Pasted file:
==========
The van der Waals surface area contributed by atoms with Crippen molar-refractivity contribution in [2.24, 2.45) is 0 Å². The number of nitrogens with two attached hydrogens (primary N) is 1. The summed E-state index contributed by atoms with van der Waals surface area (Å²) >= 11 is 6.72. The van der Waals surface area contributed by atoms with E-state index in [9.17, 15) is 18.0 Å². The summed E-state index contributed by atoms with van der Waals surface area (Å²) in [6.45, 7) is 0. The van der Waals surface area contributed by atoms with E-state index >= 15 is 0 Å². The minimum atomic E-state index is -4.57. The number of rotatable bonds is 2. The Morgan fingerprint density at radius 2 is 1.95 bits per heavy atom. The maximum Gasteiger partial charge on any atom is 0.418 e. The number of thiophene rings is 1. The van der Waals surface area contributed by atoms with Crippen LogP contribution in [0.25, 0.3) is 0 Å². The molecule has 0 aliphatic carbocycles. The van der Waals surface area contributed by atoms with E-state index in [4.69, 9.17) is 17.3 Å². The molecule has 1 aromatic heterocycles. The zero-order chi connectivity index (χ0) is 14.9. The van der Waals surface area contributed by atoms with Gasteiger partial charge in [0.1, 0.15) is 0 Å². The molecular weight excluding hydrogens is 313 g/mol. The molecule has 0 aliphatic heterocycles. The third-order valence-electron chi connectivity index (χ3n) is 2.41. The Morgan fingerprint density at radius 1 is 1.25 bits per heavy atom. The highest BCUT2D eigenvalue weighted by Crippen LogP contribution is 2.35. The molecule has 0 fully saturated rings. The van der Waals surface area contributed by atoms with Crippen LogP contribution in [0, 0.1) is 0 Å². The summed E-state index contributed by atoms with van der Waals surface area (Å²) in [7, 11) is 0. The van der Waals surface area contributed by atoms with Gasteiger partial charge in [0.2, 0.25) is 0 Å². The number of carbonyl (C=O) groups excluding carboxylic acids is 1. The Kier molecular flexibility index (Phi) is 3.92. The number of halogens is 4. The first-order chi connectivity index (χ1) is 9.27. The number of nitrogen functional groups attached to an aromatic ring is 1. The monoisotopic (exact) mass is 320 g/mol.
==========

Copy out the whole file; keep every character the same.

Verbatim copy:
The van der Waals surface area contributed by atoms with Crippen molar-refractivity contribution in [2.24, 2.45) is 0 Å². The number of nitrogens with two attached hydrogens (primary N) is 1. The summed E-state index contributed by atoms with van der Waals surface area (Å²) >= 11 is 6.72. The van der Waals surface area contributed by atoms with E-state index in [9.17, 15) is 18.0 Å². The summed E-state index contributed by atoms with van der Waals surface area (Å²) in [6.45, 7) is 0. The van der Waals surface area contributed by atoms with E-state index >= 15 is 0 Å². The minimum atomic E-state index is -4.57. The number of rotatable bonds is 2. The Morgan fingerprint density at radius 2 is 1.95 bits per heavy atom. The maximum Gasteiger partial charge on any atom is 0.418 e. The number of thiophene rings is 1. The van der Waals surface area contributed by atoms with Crippen LogP contribution in [0.25, 0.3) is 0 Å². The molecule has 0 aliphatic carbocycles. The van der Waals surface area contributed by atoms with E-state index in [4.69, 9.17) is 17.3 Å². The molecule has 1 aromatic heterocycles. The zero-order chi connectivity index (χ0) is 14.9. The van der Waals surface area contributed by atoms with Gasteiger partial charge in [0.1, 0.15) is 0 Å². The molecular weight excluding hydrogens is 313 g/mol. The molecule has 0 aliphatic heterocycles. The third-order valence-electron chi connectivity index (χ3n) is 2.41. The Morgan fingerprint density at radius 1 is 1.25 bits per heavy atom. The highest BCUT2D eigenvalue weighted by Crippen LogP contribution is 2.35. The molecule has 0 fully saturated rings. The van der Waals surface area contributed by atoms with Crippen LogP contribution in [0, 0.1) is 0 Å². The summed E-state index contributed by atoms with van der Waals surface area (Å²) in [7, 11) is 0. The van der Waals surface area contributed by atoms with Gasteiger partial charge in [0.2, 0.25) is 0 Å². The number of carbonyl (C=O) groups excluding carboxylic acids is 1. The Kier molecular flexibility index (Phi) is 3.92. The number of halogens is 4. The first-order chi connectivity index (χ1) is 9.27. The number of nitrogen functional groups attached to an aromatic ring is 1. The monoisotopic (exact) mass is 320 g/mol.